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CARTER, Megan and LEHNERT, Kerstin A., Lamont-Doherty Earth Observatory, Columbia University, 61 Route 9W, Palisades, NY 10964
(Presented by Kelsey Markey)
Physical samples and the data generated by their study are fundamental to progress across many Earth science disciplines and, thus, should be FAIR (findable, accessible, interoperable, and reusable) to enable future scientific utility and transparency in research. The ability to find and re-use existing sample-based analyses is dependent both on the use of unique sample identifiers and on the quality and accessibility of sample documentation. The System for Earth Sample Registration (SESAR; www.geosamples.org) aids researchers and sample curators in making sample metadata FAIR, and in obtaining IGSNs (International Geo Sample Numbers) as globally unique and persistent identifiers that resolve to sample metadata. IGSNs are used to unambiguously refer to samples in the literature and in databases, allowing disparate analyses of samples to be discovered more readily and linked to each other. Data syntheses like EarthChem’s PetDB database, which has served as a pivotal source of geochemical data for more than 20 years, would simply not be possible without the use of unique identifiers and without access to key sample metadata. Further encouraging researchers to obtain and use IGSNs will increasingly enhance discovery of distinct, yet complementary, data produced on same or similar samples across an even broader range of resources. This presentation and demonstration will show how SESAR services currently support diverse workflows both for a broad range of researchers and sample types and what plans exist for the future. It will also demonstrate how SESAR supports sample-based data syntheses and repositories, especially those operated by EarthChem (www.earthchem.org).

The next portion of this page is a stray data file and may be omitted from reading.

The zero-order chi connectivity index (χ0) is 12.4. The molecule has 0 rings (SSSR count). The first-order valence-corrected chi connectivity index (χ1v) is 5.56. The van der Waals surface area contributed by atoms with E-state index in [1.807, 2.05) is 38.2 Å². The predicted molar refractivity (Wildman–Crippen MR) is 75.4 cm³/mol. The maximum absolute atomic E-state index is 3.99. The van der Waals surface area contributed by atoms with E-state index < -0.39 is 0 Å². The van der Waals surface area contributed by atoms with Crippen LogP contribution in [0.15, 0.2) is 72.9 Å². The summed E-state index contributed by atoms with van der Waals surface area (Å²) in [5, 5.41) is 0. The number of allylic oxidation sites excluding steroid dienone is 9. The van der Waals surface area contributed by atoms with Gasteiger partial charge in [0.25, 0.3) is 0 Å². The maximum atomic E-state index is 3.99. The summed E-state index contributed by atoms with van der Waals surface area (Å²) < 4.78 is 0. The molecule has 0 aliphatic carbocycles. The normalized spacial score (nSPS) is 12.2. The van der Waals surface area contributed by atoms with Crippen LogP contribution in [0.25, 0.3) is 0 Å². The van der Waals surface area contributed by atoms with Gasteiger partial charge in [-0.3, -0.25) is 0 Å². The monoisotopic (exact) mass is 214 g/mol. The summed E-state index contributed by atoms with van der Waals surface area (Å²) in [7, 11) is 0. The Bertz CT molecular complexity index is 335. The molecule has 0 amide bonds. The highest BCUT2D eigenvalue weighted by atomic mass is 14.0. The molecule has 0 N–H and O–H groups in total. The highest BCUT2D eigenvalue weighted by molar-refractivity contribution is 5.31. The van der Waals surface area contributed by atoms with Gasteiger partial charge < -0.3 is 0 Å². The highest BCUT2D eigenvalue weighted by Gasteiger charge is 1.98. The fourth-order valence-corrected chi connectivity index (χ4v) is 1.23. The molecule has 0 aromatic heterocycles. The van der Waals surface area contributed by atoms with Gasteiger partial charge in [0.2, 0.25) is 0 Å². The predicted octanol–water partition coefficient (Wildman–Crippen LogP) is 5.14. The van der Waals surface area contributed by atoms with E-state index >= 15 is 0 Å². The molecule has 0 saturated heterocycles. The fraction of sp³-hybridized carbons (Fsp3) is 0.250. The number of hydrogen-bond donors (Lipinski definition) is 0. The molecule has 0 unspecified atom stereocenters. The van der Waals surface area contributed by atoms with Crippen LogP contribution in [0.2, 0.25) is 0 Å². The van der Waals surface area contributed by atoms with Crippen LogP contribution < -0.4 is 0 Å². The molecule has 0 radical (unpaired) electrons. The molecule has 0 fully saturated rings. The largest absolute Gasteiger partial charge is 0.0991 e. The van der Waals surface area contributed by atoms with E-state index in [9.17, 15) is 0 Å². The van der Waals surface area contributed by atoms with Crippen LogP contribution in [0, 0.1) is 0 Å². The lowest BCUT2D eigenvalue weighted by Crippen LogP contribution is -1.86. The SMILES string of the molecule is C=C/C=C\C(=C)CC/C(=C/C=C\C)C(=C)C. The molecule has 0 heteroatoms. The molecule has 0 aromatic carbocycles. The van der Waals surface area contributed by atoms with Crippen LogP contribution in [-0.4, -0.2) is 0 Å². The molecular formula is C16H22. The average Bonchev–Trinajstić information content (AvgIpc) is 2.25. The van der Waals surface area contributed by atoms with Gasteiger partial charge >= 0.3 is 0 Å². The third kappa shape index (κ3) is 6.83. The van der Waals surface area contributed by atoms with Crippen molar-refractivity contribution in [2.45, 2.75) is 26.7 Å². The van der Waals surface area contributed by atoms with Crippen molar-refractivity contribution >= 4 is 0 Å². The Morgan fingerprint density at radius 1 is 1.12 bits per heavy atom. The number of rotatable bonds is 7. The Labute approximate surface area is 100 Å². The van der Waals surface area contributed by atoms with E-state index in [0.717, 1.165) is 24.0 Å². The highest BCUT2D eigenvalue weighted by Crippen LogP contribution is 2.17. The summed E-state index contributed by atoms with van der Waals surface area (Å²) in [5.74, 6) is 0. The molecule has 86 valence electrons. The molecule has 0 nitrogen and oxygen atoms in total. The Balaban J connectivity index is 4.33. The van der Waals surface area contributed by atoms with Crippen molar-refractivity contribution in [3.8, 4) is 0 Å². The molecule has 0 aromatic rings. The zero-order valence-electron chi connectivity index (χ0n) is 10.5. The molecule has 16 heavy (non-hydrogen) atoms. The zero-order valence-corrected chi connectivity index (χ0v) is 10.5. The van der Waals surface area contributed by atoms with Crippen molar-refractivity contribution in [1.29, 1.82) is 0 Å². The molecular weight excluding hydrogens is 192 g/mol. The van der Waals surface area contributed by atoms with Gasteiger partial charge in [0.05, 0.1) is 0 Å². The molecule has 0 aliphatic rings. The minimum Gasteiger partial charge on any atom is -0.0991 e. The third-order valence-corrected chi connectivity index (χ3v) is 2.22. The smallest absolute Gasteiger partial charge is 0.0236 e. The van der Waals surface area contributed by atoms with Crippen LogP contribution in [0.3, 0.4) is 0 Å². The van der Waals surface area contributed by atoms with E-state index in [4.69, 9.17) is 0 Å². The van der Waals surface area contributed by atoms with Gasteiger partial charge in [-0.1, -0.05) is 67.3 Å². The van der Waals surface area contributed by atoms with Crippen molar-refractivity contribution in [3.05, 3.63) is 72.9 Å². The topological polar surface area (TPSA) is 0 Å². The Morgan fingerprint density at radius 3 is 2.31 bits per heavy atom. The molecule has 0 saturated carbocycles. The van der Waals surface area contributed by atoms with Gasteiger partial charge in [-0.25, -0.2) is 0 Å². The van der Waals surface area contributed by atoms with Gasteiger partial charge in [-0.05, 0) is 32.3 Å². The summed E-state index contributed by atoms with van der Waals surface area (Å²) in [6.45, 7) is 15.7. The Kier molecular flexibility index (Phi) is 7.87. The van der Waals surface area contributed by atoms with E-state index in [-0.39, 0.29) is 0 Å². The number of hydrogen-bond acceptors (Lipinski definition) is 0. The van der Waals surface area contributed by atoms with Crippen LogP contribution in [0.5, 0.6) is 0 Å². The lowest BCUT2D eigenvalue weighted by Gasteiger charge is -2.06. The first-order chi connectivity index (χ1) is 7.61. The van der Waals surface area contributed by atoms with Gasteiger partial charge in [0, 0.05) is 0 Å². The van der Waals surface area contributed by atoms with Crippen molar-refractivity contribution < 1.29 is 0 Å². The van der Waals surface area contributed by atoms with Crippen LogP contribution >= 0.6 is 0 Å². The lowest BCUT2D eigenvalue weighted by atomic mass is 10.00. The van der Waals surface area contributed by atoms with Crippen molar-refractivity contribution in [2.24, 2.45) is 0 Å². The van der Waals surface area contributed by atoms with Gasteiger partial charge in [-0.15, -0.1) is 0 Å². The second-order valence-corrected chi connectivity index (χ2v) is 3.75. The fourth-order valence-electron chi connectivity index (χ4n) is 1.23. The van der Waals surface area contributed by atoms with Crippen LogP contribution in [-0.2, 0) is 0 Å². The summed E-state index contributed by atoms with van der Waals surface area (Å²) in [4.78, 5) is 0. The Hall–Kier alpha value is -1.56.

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|GSA 2018 Pardee: Earth as a Big Data Puzzle: Advancing Information Frontiers in Geoscience||Leslie Hsu||Public & Shareable||Open Access|
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